Often, we find that when we speak with a potential client, they’ll frequently say something along the lines of “I don’t need marketing. I need sales!” If we had a nickel for every time we heard that one.
But the truth is that there’s a reason why every successful Fortune 500 company has a distinct department for both (and sub-departments within those departments). So, today we’d like to talk about why it’s important to marry marketing and sales together.
Distinguishing the Two
Through my humble career, I’ve had plenty of opportunities to be on both sides of the coin. Even today, I’d couldn’t characterize my role as one more so than the other, which characterizes most small business owners.
The goal is to be memorable.
For me, marketing is any type of indirect outreach with clients. This can take the form of social media content, email blasts, digital advertising, brochures, and more. Because marketing doesn’t involve the “direct” component, it tends to be more visual in nature as the end goal isn’t to “sell” your prospect immediately. The goal is to be memorable.
Meanwhile, sales requires direct interaction through the phone, email correspondence, video chat, or in-person meetings. The job of a salesman is leveraging marketing to assert credibility, understanding your prospect’s needs, and leading said prospects towards fulfilling a buying decision in the event that it’s a good fit.
To help understand why they’re both necessary, let’s try to imagine a world where one exists and not the other.
Marketing without Sales
When dealing with people, you’re bound to receive more of a direct answer when you engage them directly. For instance, if I send a postcard to a business, my chance of receiving any type of engagement from that business will probably be lower than if I were to directly walk in the front door.
Technology has made it easy to reach thousands of people within your area in mere minutes, however, the quality of those interactions may not be as valuable as having a conversation with each individual and fully understanding their unique challenges.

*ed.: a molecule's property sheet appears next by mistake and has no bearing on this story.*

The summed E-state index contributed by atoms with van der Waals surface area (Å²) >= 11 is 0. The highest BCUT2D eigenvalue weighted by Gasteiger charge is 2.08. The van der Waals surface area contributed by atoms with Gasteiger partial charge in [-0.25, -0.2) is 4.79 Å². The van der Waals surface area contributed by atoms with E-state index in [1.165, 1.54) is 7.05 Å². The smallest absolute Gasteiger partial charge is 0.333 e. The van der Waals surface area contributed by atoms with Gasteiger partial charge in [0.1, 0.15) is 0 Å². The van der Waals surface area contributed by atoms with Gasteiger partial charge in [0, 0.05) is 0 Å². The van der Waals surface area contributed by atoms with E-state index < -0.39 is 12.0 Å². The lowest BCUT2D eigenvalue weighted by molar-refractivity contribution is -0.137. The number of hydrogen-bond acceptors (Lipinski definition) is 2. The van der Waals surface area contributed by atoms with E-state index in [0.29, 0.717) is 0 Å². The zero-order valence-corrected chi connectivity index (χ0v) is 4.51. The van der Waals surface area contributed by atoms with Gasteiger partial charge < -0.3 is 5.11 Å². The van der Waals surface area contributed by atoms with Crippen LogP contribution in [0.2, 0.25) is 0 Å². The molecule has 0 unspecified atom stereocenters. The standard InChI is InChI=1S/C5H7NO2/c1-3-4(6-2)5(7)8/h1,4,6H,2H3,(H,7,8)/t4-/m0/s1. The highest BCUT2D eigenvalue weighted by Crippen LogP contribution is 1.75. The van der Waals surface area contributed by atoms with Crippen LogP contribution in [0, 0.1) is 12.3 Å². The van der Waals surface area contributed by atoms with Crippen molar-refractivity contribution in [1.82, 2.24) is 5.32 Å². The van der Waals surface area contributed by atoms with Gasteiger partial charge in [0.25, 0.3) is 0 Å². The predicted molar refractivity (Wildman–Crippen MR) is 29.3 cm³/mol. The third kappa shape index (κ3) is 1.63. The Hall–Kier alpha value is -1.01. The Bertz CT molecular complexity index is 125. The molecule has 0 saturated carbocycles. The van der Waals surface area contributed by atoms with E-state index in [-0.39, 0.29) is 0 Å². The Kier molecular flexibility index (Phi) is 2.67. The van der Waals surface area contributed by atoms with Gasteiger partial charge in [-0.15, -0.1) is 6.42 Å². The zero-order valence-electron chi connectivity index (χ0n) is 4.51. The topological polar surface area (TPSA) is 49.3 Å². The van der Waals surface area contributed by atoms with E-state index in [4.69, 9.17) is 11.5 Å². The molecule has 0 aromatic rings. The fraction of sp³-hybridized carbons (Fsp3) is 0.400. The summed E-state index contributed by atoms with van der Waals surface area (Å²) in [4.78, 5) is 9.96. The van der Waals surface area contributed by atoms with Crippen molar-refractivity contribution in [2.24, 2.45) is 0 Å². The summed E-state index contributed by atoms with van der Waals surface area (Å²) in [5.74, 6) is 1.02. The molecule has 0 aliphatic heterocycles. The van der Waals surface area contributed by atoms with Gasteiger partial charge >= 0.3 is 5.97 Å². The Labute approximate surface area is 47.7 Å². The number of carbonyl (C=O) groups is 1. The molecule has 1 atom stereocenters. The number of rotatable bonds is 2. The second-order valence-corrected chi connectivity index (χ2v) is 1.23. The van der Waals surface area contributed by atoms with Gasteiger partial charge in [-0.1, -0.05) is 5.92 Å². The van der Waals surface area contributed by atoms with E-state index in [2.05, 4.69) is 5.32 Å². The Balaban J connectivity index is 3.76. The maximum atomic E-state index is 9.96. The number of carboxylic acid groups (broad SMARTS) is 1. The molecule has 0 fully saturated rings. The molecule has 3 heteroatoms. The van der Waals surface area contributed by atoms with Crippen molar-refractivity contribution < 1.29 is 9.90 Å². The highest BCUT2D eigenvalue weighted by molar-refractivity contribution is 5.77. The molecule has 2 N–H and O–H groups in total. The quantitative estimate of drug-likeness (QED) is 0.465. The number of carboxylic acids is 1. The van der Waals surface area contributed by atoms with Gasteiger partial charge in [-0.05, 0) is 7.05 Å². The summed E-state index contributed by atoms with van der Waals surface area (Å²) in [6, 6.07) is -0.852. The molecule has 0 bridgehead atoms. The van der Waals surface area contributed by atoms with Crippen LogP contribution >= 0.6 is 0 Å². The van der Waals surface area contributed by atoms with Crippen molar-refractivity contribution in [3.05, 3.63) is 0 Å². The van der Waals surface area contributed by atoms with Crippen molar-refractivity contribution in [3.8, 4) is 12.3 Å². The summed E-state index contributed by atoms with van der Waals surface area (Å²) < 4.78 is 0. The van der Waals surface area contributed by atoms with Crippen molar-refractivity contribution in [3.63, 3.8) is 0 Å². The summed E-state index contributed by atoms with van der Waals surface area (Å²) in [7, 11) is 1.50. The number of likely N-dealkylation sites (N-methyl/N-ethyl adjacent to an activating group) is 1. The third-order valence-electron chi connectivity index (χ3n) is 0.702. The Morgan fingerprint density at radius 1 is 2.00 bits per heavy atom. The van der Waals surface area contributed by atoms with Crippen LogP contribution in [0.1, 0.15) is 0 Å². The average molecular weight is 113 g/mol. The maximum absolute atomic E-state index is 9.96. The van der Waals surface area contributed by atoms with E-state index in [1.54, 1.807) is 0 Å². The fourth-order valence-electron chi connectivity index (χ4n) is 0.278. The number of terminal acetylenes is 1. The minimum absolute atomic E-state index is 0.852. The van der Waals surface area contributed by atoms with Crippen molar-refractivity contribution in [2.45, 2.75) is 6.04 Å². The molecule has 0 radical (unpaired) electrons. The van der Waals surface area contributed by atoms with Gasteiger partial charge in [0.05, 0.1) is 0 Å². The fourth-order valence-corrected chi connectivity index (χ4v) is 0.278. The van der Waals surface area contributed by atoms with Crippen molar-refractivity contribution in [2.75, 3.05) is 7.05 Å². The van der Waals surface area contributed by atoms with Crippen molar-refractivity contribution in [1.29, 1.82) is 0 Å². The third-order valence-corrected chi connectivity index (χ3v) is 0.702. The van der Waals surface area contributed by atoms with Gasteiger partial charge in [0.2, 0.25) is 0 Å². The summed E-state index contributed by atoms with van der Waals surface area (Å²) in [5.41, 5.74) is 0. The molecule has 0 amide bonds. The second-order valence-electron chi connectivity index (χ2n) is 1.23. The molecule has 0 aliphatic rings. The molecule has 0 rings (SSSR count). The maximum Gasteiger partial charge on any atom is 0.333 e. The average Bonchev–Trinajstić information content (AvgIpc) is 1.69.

While they may remember a social media post or an email newsletter, these alone will usually not seal the deal. In our experience, numerous business owners tend to spend their day scrambling from one obstacle to the next without a cohesive strategy in place. With that in mind, the biggest challenge of relying solely on marketing is helping your clients to understand why your product or service is important THIS VERY MINUTE.
Otherwise, you’re banking on the hope that one day their needs for your product or service will outweigh every other challenge already in front of them.
Sales without Marketing
The reaction I usually get when I talk about this is “a good salesman can sell anything”. Sure.
And a good marketer will still receive inbound leads, too.
But the question isn’t whether or not selling without marketing is possible. The question is whether or not it’s efficient.
Recently, we started speaking with an overseas business, who is trying to break into the United States. While their software solution works very well and solves unequaled business challenges, their reputation is at ground zero in this country. Simply put, no one knows who they are.
While one can say that if their salespeople are good, this shouldn’t matter, the reality is that building trust and credibility are crucial aspects of the sales process. Without any type of notoriety, the hill that they’re climbing is unfairly steep.
Since their prospects probably receive hundreds of other sales inquiries, what’s to separate them from the pack?
Marrying the Two Together
As I said in the beginning, successful businesses have distinguished marketing and sales departments that collaborate to achieve a common goal of growing the organization. For marketers, the challenge is to have your prospects understand the urgency of your solution, whereas for sales reps, it’s more about being able to develop a more intimate bond with your prospects.
Communication is key for uniting the two together. If those at the forefront of the sales strategy regularly utilize the collateral developed by the marketing team, this not only extends the effectiveness of the marketing, it also helps to create a narrative in the sales approach.
At the end of the day, isn’t that a win for the whole team?